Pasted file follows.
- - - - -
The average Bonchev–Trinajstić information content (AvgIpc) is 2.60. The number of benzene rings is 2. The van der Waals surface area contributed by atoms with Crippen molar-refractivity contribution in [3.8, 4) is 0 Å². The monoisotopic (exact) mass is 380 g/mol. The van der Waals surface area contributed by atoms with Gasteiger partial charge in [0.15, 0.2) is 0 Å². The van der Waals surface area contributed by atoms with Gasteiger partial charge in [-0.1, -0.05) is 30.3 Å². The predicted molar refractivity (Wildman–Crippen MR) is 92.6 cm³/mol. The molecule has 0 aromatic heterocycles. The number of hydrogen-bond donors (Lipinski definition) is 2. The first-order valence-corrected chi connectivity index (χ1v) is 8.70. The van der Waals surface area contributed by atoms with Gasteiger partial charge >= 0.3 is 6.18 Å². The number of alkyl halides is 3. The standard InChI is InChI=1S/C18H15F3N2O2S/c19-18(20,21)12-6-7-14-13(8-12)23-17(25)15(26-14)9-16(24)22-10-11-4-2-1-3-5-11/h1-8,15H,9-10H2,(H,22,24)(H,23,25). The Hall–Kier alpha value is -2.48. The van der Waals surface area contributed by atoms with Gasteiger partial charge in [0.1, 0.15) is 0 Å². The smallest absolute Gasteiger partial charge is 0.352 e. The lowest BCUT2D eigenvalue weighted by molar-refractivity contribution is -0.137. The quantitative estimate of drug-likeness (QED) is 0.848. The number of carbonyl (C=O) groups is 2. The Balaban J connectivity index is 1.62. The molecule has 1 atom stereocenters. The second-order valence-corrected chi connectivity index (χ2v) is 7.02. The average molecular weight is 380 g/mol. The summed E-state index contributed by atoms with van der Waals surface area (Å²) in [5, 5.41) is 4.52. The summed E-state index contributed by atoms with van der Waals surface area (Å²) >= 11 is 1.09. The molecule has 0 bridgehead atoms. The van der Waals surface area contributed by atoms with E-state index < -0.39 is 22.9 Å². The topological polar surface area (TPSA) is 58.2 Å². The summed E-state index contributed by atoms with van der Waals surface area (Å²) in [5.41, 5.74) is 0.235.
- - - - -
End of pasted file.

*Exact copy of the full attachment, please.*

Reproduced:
The average Bonchev–Trinajstić information content (AvgIpc) is 2.60. The number of benzene rings is 2. The van der Waals surface area contributed by atoms with Crippen molar-refractivity contribution in [3.8, 4) is 0 Å². The monoisotopic (exact) mass is 380 g/mol. The van der Waals surface area contributed by atoms with Gasteiger partial charge in [0.15, 0.2) is 0 Å². The van der Waals surface area contributed by atoms with Gasteiger partial charge in [-0.1, -0.05) is 30.3 Å². The predicted molar refractivity (Wildman–Crippen MR) is 92.6 cm³/mol. The molecule has 0 aromatic heterocycles. The number of hydrogen-bond donors (Lipinski definition) is 2. The first-order valence-corrected chi connectivity index (χ1v) is 8.70. The van der Waals surface area contributed by atoms with Gasteiger partial charge >= 0.3 is 6.18 Å². The number of alkyl halides is 3. The standard InChI is InChI=1S/C18H15F3N2O2S/c19-18(20,21)12-6-7-14-13(8-12)23-17(25)15(26-14)9-16(24)22-10-11-4-2-1-3-5-11/h1-8,15H,9-10H2,(H,22,24)(H,23,25). The Hall–Kier alpha value is -2.48. The van der Waals surface area contributed by atoms with Gasteiger partial charge in [0.1, 0.15) is 0 Å². The smallest absolute Gasteiger partial charge is 0.352 e. The lowest BCUT2D eigenvalue weighted by molar-refractivity contribution is -0.137. The quantitative estimate of drug-likeness (QED) is 0.848. The number of carbonyl (C=O) groups is 2. The Balaban J connectivity index is 1.62. The molecule has 1 atom stereocenters. The second-order valence-corrected chi connectivity index (χ2v) is 7.02. The average molecular weight is 380 g/mol. The summed E-state index contributed by atoms with van der Waals surface area (Å²) in [5, 5.41) is 4.52. The summed E-state index contributed by atoms with van der Waals surface area (Å²) >= 11 is 1.09. The molecule has 0 bridgehead atoms. The van der Waals surface area contributed by atoms with E-state index < -0.39 is 22.9 Å². The topological polar surface area (TPSA) is 58.2 Å². The summed E-state index contributed by atoms with van der Waals surface area (Å²) in [5.41, 5.74) is 0.235.